We get it. Booking a hotel can be a stressful, not to mention pricey, ordeal. And there’s truly nothing worse than getting a room just to find the rate dropped later on, costing you a pretty penny. To avoid more monetary misfortune, we’ve tapped the travel experts to find out exactly when is the worst time to book a hotel.
“Hotel prices actually behave differently than most people think,” says Kevin O’Leary, Senior Analyst at Priceline. “Unlike airline prices, hotel average prices typically decline as the customer gets closer to check-in, as the hotel is looking to fill any empty rooms. There are usually more beds available than customers, which causes prices to come down to entice customers to book.”
Booking a few weeks in advance
According to Priceline data O’Leary shared, hotel rates decrease the most within a week of your check-in date, though you’re not likely to save a fortune. “In comparing the average nightly price of three days before check-in versus booking six weeks before check-in, a customer can save roughly $30 per night,” he says. The cost plummets even more when booking day-of, meaning you could potentially pocket up to $100. Bottom line: The early bird does not get the worm.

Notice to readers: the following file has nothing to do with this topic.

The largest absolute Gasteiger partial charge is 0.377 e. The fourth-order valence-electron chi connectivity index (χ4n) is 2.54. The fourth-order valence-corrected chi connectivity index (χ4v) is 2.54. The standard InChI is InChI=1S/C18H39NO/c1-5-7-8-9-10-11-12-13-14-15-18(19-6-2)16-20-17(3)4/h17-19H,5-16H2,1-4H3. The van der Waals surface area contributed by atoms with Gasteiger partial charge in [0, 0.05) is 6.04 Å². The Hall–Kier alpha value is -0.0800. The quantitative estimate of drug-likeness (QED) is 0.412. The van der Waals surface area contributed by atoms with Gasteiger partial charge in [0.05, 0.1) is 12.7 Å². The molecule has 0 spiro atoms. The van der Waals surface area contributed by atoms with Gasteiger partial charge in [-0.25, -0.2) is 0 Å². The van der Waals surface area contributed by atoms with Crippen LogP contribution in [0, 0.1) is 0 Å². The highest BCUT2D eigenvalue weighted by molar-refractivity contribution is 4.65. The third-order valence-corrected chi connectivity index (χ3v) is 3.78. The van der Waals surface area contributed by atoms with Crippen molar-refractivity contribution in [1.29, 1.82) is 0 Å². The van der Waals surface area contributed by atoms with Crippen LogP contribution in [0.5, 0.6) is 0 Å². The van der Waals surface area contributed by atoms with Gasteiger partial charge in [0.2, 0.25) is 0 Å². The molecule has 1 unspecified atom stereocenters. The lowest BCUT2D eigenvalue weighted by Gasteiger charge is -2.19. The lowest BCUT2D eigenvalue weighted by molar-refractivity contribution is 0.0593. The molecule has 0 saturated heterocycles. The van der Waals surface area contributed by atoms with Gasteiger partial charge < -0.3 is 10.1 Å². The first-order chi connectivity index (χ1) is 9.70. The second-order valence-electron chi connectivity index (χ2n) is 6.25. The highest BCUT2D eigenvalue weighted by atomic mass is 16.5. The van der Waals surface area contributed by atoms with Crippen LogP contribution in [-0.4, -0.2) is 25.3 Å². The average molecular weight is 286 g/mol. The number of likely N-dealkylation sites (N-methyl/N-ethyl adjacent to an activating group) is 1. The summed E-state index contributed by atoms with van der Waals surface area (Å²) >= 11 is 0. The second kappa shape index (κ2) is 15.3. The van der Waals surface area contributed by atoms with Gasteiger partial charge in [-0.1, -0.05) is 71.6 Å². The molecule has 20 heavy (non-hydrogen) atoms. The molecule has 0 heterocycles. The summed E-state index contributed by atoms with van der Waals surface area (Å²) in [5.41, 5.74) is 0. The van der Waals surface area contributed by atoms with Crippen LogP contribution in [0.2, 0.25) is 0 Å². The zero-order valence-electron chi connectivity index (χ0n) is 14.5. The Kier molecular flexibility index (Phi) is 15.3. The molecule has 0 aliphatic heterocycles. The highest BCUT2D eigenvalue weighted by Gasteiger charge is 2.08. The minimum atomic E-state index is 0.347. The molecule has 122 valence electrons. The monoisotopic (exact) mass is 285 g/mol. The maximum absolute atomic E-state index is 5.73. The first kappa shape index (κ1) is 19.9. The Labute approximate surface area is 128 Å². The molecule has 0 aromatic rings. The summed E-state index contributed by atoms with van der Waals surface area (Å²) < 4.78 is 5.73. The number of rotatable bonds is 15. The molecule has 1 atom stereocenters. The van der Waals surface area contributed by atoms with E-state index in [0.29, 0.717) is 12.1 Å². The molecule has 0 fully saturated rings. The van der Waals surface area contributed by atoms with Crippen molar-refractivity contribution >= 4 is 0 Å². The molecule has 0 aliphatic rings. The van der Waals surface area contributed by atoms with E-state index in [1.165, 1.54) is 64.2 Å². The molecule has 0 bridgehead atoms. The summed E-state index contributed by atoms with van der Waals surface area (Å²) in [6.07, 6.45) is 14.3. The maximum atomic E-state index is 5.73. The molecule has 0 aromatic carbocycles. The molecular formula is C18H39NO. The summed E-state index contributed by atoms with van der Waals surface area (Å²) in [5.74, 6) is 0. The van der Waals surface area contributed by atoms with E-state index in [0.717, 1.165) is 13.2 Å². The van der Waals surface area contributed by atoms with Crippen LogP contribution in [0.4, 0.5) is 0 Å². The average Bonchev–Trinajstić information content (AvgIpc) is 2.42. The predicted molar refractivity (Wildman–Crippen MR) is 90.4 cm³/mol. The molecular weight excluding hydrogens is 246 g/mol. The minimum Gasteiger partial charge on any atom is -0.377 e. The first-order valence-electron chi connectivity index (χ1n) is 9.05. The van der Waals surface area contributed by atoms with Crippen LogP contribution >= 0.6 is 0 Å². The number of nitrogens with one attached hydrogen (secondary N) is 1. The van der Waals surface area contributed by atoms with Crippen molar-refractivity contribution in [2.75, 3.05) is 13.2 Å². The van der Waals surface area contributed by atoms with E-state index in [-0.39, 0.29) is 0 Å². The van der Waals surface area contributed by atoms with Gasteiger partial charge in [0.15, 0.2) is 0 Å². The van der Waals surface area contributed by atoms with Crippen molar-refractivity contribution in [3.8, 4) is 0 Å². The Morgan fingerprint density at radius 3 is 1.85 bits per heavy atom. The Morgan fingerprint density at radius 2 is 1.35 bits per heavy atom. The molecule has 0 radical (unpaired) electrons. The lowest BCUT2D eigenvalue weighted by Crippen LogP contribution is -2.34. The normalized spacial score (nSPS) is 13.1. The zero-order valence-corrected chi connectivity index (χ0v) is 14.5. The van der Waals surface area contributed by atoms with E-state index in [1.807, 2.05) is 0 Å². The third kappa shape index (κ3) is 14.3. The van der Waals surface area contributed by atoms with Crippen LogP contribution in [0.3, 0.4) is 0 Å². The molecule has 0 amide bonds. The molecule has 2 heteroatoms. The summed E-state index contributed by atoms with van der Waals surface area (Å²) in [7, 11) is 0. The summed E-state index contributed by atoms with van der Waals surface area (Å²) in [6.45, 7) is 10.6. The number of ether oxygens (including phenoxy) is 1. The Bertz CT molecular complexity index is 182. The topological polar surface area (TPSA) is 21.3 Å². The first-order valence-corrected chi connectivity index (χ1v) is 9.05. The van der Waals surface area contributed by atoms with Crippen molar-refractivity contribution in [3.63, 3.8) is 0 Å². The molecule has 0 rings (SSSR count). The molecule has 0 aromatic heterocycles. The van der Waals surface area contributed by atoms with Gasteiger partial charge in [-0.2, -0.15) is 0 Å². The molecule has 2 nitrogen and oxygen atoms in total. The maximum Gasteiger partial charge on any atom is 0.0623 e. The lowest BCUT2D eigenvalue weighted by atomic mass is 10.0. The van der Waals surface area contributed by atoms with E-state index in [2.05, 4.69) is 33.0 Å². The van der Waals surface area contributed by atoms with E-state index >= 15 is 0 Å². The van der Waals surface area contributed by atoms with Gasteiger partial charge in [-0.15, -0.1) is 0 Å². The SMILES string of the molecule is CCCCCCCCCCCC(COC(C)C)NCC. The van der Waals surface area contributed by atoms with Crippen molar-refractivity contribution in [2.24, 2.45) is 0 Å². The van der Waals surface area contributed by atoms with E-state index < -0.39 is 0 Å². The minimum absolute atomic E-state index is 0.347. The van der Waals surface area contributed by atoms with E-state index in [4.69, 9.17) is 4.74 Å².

Booking the day before check-in
If you’re itching to lock down a room, avoid the trigger finger the day before. HotelTonight CEO Sam Shank tells HuffPost, “On average, same-day hotel rates are 10 percent less than booking the day before.” In fact, the best deals can actually be found mere hours before checking in for the evening. Room rates “typically drop dramatically around 4 p.m.,” Shank says. “If you book at 8 p.m., you can usually save another 5 to 10 percent.”
Of course, booking at the last minute is a gamble. On one hand, you could score the lowest price offered for a hotel room, while on the other, you might end up with no room at all if they have no vacancies! You’re best off booking as soon as you see a price you’re comfortable spending. However, if you’re really worried about missing out on a deal, consider booking a rate with a flexible cancellation policy. That way, you can cancel at the last minute if you find a better price.
When not to travel
For most hotels, room rates aren’t static throughout the year. Seasonality certainly comes into play—unsurprisingly, prices are highest during peak season and lowest during the off-season—while weekends are almost always more expensive than weeknights. And outside of these trends, if there’s a major event in town, hotel rates will go up, even if it’s on a weeknight in the off-season (such as a Tuesday in February).
And for more tricks of the trade, This Is the Best Time to Book Your Hotel Room.
WATCH: Tips for finding a cheap hotel (provided by USA Today)
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